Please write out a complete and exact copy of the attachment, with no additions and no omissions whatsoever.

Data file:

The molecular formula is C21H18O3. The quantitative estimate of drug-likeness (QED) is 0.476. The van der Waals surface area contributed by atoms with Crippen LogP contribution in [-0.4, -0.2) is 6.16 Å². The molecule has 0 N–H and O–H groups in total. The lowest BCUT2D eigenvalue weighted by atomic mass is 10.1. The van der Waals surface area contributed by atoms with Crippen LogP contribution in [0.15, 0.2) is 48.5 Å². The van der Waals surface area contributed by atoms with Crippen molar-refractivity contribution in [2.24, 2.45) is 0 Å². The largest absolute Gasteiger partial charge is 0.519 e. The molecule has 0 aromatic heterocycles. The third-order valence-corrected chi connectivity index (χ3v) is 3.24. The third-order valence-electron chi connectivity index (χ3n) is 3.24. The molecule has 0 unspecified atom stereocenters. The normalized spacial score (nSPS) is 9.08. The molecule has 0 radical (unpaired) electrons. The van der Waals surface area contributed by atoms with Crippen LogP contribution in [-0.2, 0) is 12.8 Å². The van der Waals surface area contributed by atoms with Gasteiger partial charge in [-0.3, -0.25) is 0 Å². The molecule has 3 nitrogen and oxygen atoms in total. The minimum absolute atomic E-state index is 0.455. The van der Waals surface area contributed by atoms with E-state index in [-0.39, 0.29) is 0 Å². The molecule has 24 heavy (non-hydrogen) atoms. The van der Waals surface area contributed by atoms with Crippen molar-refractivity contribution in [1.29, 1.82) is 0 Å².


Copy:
The molecular formula is C21H18O3. The quantitative estimate of drug-likeness (QED) is 0.476. The van der Waals surface area contributed by atoms with Crippen LogP contribution in [-0.4, -0.2) is 6.16 Å². The molecule has 0 N–H and O–H groups in total. The lowest BCUT2D eigenvalue weighted by atomic mass is 10.1. The van der Waals surface area contributed by atoms with Crippen LogP contribution in [0.15, 0.2) is 48.5 Å². The van der Waals surface area contributed by atoms with Crippen molar-refractivity contribution in [2.24, 2.45) is 0 Å². The largest absolute Gasteiger partial charge is 0.519 e. The molecule has 0 aromatic heterocycles. The third-order valence-corrected chi connectivity index (χ3v) is 3.24. The third-order valence-electron chi connectivity index (χ3n) is 3.24. The molecule has 0 unspecified atom stereocenters. The normalized spacial score (nSPS) is 9.08. The molecule has 0 radical (unpaired) electrons. The van der Waals surface area contributed by atoms with Crippen LogP contribution in [-0.2, 0) is 12.8 Å². The van der Waals surface area contributed by atoms with Gasteiger partial charge in [-0.3, -0.25) is 0 Å². The molecule has 3 nitrogen and oxygen atoms in total. The minimum absolute atomic E-state index is 0.455. The van der Waals surface area contributed by atoms with E-state index in [-0.39, 0.29) is 0 Å². The molecule has 24 heavy (non-hydrogen) atoms. The van der Waals surface area contributed by atoms with Crippen molar-refractivity contribution in [1.29, 1.82) is 0 Å².